Every day, your sales team interacts with one or more decision-makers, influencers and gatekeepers who will decide if your product or service gets in the hands of hundreds, thousands or hundreds of thousands of end users.
These interactions are accepted across the business world as part of bringing the right people through your sales funnel. They also replicate the same engagement strategy used by your communications team to build trust through positive media coverage. Media gatekeepers such as reporters, editors and producers are the industry’s decision-makers, influencers and blockers. They hold many of the keys to putting your message in front of your target audiences.
“Sales and profits don’t happen by themselves, and neither does good PR,” says Tien Wong, a technology investor and founder of CONNECTpreneur, the world’s largest monthly pitch event. “The right media sources are high-leverage relationships which can help garner a lot of eyeballs for your company.”
But just as you don’t expect to get a sale with your first meeting, you’re not likely to get your message in the press with your first email or phone call. Here’s how to replicate the process that created your sales and marketing success to build a successful, long-term media strategy.
What’s Your Plan?
Most sales happen because of a dedicated business development, cold calling, or marketing and branding plan. Goals are established, a strategy is developed, and an infrastructure is built to execute the strategy.
Your company might use an ad campaign which relies on prospects calling the office, rely on event sponsorship strategy to build relationships with sales leaders, or use digital marketing to bring prospects to your website. Each of these relies heavily on having the right people trained the right way, a long-term financial investment, and technical infrastructure.
Trust-building media coverage is secured the same way. You have to know:
- Which media outlets are most trusted by your target audiences.
- Which messaging styles are most preferred at those outlets.
- Who the most important gatekeepers are at those outlets.
- How to most effectively communicate with those gatekeepers.
Without a plan, you’re just hoping. And that’s a strategy for failure in sales and media.
Build the Right Relationships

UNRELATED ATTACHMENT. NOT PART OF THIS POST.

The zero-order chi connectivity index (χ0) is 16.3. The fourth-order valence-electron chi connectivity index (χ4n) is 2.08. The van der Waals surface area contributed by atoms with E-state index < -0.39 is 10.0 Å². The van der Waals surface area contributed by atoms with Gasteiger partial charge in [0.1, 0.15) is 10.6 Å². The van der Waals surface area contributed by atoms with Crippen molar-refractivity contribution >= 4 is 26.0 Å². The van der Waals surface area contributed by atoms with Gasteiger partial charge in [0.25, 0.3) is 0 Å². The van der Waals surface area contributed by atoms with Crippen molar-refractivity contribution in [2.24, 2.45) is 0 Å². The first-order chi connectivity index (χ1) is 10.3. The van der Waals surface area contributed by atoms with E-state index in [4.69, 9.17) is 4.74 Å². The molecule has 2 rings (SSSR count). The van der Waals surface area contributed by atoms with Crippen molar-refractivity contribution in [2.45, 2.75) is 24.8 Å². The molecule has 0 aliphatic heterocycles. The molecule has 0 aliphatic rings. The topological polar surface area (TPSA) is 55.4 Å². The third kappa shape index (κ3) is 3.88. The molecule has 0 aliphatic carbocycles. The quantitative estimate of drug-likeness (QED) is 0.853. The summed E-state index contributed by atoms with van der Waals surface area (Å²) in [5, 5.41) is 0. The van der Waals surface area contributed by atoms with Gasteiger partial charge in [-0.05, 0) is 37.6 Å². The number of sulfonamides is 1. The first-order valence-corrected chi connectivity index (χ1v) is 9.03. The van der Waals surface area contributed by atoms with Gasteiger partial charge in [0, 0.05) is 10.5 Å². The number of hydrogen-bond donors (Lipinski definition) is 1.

A lot of business-to-business sales depend on finding the right entry point. Sometimes it’s the CEO; other times, it’s a department head or division leader. As “Challenger Sales” and “Never Split the Difference” make clear, the best salespeople uncover all of the relevant decision-makers, and tailor their message to each one.
Securing positive media coverage in the right outlets requires building similar relationships. For example, a reporter might use your quote or cover your event, but it’s the editor who decides if your message and reputation fit the outlet’s needs for the story.
Success comes from finding the right people with whom to build the best relationships, and then providing value to those gatekeepers with your message. Just like in sales, your message must resonate or you’ll never close the deal.
Sales, Profits and Media Coverage Require Cultivation
Todd Rowley, Virginia regional president for Old Dominion National Bank, points out most salespeople have to sell by Friday so they can eat on Monday. But if you aim to close in three, six or 12 months, it changes how you present yourself to potential prospects. You focus more on building relationships and understanding your customer’s needs than negotiating a price on Day One.
When your first pitch to a media gatekeeper falls flat, it’s not the end of the world. It’s an opportunity to pursue the relationship. Gatekeepers receive hundreds of emails per day, despite having limited time and space for including outside experts in stories, interviews and programs. Your media team should take a sales-like approach to following up and maintaining a persistent presence. For example, keep tabs on the outlet or reporter’s content and reach out when you have a story that intersects with the reporter’s likely upcoming content.
Being impatient in sales can mean someone else gets the contract and the commission. Being impatient with cultivating relationships with the press means someone else is building trust with your prospective customers, partners and investors.
Or, as Wong put it in an email, “It’s important to treat the development of these media sources as if you are tending to a garden. If you nurture these relationships over time, they will bear fruit.”